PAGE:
Bail Opposed in Alleged Bomb Plot Case


A handyman suspected of plotting to blow up two huge propane tanks near Sacramento possessed all the volatile ingredients of an “Oklahoma City blast,” a federal prosecutor said Thursday.

In arguing against bail for Kevin Ray Patterson, reputedly a member of an anti-government militia, Assistant U.S. Atty. Jodi Rafkin said he is too dangerous to be on the streets.

Patterson is among eight people arrested in Northern California and Nevada in recent days as part of a crackdown on hate groups on the eve of 2000.


Paul Seave, the U.S. attorney for a sprawling area from Bakersfield to the Oregon border, said law enforcement needs to be on alert “about potential terrorist-type crimes as we approach the millennium and as we go past the millennium.”

Patterson was arrested last week after he allegedly discussed a potential bombing of the California Aqueduct, a Pacific Gas & Electric station on California 99 and the two propane tanks in Elk Grove south of Sacramento, according to a sworn affidavit filed in U.S. District Court.

Another suspect in the case, Charles Dennis Kiles of Placerville, is being held without bail. Both men were arrested on firearms charges.

Rafkin made it clear in court that at least Patterson will soon face more severe charges, presumably related to the bombing plot.

Rafkin described a chilling laundry list of bomb-making ingredients that she said could be transformed into a device similar to, although apparently smaller than, the one that in 1995 destroyed the Alfred P. Murrah Federal Building in Oklahoma, killing 167 people.

Her list included fertilizer, blasting caps and anti-personnel devices found at Patterson’s home in Camino in the foothills east of here.


Rafkin also told U.S. Magistrate Dale Drozd that Patterson had a 25-pound bag of sugar that could, along with the other components, be made into a bomb. The suspect also had cyanide, nerve gas antidote and parts of a rifle grenade, Rafkin said.

There was also a small library of manuals and books, including a five-volume set titled “How to Kill.” Others included “The Anarchist Cookbook,” “Military Explosives” and “Mines and Booby Traps.”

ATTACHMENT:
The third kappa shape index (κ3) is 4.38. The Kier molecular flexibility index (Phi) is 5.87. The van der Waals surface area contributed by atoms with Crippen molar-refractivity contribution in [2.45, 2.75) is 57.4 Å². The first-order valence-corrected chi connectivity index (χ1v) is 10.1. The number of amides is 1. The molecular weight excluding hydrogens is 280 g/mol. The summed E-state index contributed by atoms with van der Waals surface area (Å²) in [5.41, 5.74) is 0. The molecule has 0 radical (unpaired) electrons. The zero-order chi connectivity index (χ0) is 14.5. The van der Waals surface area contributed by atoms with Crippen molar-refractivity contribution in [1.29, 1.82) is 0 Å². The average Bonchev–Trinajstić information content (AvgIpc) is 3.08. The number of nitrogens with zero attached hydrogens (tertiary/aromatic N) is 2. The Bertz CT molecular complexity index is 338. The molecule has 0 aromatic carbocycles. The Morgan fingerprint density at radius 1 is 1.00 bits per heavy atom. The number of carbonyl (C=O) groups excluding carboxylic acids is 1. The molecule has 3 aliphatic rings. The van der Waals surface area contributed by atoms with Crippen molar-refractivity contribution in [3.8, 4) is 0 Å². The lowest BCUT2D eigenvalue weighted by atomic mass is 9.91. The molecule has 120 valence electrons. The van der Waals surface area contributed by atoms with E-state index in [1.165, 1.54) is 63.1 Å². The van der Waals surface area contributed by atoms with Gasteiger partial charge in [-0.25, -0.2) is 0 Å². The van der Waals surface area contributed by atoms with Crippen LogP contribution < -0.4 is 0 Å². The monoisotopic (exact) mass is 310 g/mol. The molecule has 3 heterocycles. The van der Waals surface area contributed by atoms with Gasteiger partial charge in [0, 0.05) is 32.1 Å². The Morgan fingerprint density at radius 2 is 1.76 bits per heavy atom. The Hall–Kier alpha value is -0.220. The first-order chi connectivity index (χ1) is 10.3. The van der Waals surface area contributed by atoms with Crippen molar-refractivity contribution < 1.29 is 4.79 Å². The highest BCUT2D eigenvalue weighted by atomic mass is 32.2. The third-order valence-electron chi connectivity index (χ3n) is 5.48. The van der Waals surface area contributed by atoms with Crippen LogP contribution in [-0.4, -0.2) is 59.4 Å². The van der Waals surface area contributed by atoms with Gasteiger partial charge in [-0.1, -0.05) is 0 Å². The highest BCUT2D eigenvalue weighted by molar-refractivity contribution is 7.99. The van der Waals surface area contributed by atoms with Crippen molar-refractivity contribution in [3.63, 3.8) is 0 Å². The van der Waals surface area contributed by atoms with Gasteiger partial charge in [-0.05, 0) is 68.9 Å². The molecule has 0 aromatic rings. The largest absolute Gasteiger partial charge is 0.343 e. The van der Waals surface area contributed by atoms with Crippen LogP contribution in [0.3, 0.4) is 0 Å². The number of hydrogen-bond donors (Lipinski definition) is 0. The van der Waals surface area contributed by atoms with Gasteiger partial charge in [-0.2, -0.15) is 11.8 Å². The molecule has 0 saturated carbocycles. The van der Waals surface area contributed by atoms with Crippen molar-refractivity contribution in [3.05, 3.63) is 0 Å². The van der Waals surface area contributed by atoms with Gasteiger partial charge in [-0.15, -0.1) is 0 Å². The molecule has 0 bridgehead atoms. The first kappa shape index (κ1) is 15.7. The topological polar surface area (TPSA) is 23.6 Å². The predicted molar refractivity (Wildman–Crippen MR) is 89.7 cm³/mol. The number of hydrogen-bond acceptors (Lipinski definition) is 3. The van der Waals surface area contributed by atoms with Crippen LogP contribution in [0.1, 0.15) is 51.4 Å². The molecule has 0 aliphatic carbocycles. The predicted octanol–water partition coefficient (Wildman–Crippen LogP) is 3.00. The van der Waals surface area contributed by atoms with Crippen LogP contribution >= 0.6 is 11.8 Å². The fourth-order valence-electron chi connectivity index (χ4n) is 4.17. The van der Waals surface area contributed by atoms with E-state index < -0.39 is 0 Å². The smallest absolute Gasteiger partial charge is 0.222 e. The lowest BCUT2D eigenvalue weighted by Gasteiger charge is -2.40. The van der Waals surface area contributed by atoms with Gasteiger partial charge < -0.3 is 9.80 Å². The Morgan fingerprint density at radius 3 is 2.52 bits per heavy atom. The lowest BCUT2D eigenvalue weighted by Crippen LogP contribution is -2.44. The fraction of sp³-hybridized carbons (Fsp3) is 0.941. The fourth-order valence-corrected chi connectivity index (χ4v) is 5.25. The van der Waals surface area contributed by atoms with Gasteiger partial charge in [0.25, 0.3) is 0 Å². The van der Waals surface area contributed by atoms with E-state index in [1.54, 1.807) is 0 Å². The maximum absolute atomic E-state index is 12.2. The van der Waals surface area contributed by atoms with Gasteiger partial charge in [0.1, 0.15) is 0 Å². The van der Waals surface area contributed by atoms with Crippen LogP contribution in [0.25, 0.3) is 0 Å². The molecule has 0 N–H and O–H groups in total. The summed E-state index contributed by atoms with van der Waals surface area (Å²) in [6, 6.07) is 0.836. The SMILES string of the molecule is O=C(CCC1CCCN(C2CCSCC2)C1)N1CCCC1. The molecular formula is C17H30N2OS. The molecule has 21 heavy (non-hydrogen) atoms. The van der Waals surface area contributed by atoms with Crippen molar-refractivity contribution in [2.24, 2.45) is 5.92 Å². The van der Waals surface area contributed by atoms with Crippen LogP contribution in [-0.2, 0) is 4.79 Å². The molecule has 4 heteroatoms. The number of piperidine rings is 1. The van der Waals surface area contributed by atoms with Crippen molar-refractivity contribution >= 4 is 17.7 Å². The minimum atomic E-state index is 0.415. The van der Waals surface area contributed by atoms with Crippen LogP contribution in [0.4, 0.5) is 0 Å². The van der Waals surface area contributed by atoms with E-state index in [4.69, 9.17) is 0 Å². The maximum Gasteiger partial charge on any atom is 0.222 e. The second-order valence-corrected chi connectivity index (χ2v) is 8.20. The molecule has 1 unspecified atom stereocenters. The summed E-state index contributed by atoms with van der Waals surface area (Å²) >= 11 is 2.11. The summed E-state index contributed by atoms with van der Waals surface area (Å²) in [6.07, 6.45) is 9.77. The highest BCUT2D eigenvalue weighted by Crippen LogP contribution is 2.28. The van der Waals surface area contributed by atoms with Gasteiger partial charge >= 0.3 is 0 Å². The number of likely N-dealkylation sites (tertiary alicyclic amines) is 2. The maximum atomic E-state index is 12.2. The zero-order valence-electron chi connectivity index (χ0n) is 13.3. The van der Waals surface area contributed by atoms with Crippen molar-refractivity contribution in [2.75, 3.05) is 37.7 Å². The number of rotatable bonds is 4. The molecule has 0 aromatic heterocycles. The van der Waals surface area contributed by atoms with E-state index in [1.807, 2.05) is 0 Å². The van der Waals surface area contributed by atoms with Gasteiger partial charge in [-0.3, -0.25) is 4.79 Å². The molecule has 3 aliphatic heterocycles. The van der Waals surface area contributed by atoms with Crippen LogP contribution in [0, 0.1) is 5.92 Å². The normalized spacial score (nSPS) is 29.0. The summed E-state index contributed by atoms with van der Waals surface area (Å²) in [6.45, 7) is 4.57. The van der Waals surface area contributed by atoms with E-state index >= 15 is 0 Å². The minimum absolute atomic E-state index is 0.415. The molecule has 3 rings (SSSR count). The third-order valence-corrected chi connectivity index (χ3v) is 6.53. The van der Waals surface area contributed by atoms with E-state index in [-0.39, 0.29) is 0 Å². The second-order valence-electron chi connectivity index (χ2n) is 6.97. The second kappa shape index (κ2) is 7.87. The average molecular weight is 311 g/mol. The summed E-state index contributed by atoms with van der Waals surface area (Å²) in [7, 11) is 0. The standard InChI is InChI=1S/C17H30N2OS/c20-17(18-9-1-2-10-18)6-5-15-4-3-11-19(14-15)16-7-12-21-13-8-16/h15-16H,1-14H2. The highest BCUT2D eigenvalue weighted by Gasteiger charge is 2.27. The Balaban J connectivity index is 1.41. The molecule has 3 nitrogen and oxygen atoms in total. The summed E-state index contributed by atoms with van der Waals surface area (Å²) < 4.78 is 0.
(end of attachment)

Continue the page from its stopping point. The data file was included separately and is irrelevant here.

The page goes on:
“I’m not trying to outlaw reading,” Rafkin told reporters after the hearing, but “when someone possesses all the items you need to make a bomb . . . that’s very different than free speech.”

Patterson’s attorney, Dwight Samuel, would not comment on whether his client had the makings of a bomb similar to the Oklahoma City device. But he said that in the U.S., citizens are not supposed to be jailed “just because of their knowledge. He hadn’t taken any action.”

Samuel described Patterson as a handyman who is not a flight risk because he grew up in Modesto, has spent his life in the area and has never been convicted of a felony. Samuel is proposing that his client be released on a $125,000 bond secured by the home of Patterson’s mother.

Drozd is scheduled to decide today whether to grant Patterson bail.

According to a sworn affidavit in the case, Patterson and Kiles also may have planned an attack on a Reno clinic where abortions are performed. A Nevada couple, Ronald and Jan Brown, were ordered to appear Thursday before a grand jury in Sacramento looking into the plot. A spokeswoman for the U.S. attorney’s office could not be reached to determine if the Browns appeared.


In an unrelated case, Carl Barry DeAmicis, 25, and Daniel Austin McIntosh, 19, were arraigned after being arrested in Sacramento on charges stemming from an attempt to firebomb a Reno synagogue Nov. 30.

Drozd ordered the men, who were arrested Wednesday, sent back to Nevada. A Nazi swastika tattooed on the side of DeAmicis’ head was visible as he sat in court.

They are the last of six people arrested in an alleged white supremacist plot that may have been just the first of several planned millennium-related terrorist acts.

Reno Police Lt. Jake Wiskerchen said Thursday that witnesses suggested to police there “may have been other plans by this group to do more things as we got closer to the New Year . . . We don’t know if they were just talking.”

Investigators do not believe the group is tied to three synagogue bombings in Sacramento. The prime suspects in that case are being held in the slayings of two gay men in Redding.